So yeah, It’s that time of the year again… The time in which you can’t walk down the street or watch five minutes of television without being engulfed with a healthy dose of Halloween themed, well, everything actually… Besides countless Halloween events, new terrifying horror movies and Starbucks’ pumpkin spice lattes, I came across a fair amount of fear-related articles.
These articles triggered me into contemplating about my own greatest fears. I concluded that, besides boredom evidently, my absolute worst fear is for one of our live shows to turn into a living nightmare and go wrong. Although this might not be a fear of yours, after reading about these 5 well preventable mistakes it will definitely not become your worst nightmare…
Too many rehearsals will drive your performers crazy (photo from one of our shows)
I am not trying to scare you but in my honest opinion, ‘Practice makes perfect’, might be a slightly overused proverb in our industry. I’m not saying that artists should stop practicing and perfecting their skills, au contraire, but for a one-time show, ‘over rehearsing’ could be a massive error. For us, rehearsing for a live show consists of several phases:
- Creating the performance (R&D)
- Rehearsing the performance
- Setting the performance on stage
- General (dress) rehearsal
I believe that for the ‘creation’ of the show you need time. For rehearsing, however, the performance there is a common mistake that can be made. This is to think that it is wise to stretch-out rehearsals over months of time and repeat the rehearsals as much as possible. If you decide to do this, you might just be digging your own grave…
Over-rehearsing will ruin the experience of your audience. Think about it, if you are forced to repeat the same routine over and over again until you can do it with your eyes closed, you probably will do it with your eyes closed and still be bored to death… With less time before the actual show, performers will still be excited to work with new people, surroundings, and other components. The adrenaline and joy caused by this excitement will not only be visible but, not unlike a zombie virus, contagious to your audience.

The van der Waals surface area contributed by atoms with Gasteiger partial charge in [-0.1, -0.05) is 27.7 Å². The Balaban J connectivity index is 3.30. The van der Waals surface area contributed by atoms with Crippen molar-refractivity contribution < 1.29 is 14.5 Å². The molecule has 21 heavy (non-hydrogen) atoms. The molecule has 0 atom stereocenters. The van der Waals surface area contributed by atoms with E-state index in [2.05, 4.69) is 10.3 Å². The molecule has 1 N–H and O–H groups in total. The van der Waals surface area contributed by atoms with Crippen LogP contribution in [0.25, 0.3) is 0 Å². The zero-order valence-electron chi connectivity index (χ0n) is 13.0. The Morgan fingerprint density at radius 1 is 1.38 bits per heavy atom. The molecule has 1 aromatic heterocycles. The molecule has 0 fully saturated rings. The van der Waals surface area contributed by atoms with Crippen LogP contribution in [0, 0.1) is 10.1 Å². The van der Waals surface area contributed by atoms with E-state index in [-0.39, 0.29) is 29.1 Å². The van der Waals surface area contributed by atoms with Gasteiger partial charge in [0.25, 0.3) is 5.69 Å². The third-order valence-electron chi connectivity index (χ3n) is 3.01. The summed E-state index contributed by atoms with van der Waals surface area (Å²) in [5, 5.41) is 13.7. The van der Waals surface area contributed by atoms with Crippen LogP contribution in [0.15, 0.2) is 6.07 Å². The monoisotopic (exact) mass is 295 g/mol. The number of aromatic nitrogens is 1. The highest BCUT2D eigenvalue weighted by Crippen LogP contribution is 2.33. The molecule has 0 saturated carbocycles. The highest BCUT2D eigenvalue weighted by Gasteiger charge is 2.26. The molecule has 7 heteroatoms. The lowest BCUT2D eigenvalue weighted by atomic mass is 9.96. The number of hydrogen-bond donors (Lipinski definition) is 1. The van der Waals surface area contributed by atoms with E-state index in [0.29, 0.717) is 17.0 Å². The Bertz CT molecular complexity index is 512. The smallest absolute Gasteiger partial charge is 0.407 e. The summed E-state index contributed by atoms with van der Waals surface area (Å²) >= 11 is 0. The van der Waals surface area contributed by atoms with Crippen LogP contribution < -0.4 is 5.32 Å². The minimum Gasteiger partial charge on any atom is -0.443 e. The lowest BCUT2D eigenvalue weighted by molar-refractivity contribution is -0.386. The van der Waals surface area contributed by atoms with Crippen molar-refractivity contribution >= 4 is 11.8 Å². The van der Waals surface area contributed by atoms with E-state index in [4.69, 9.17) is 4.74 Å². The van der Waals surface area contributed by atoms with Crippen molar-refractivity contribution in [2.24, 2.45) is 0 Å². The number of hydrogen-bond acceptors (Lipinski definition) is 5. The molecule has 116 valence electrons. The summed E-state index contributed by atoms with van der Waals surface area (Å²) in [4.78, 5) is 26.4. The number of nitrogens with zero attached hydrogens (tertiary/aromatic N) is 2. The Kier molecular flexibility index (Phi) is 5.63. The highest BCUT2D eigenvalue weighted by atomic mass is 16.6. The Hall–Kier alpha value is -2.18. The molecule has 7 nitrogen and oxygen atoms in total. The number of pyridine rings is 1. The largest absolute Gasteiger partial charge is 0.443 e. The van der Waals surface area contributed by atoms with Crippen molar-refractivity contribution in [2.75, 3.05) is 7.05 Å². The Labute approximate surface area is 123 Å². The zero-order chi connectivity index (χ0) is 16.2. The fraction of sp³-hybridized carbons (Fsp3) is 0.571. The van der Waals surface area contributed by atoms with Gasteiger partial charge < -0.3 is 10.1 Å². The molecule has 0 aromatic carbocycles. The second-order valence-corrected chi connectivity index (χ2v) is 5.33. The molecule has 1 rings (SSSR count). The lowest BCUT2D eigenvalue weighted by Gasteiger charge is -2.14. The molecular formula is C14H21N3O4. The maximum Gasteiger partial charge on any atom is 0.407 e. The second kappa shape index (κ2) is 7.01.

With proper lighting you can shift audience focus and direct their attention (photo from one of our shows)
2. Poor lighting and spiking
While Halloween might be all about the dim-lighted or just downright dark atmospheres, a show is not. Lighting can bring your show truly to life… Why? because It’s hard not to be impressed by the front lights consisting of beams dancing through a thin layer of smoke creating the illusion of movement. Because It’s nearly impossible not to be enchanted by the décor lighting transforming the various props into a vibrant atmosphere. And because it is beyond the bounds of possibility to not be awe-inspired by the appearance and emotion of a talented artist under a perfect spotlight. For recurring shows there is a lot of time to perfect the lighting routine, however, for a one-time show you only have one shot at perfection.
Although I am looking forward to write an in-depth article on light-design, for now, I would like to refrain myself only to spiking. This is something you should never, ever forget. By sticking tape on the stage for artists and props corresponding to their places or choreography you will never be out of the spotlights. The artist knows where to go, even in the heat of the moment, the stage manager knows exactly where to place the prop or the drum-riser, and it will all look stunningly highlighted. Do this… and even the smallest of details will be brought to life. Refuse to do it… and it will come back to haunt you.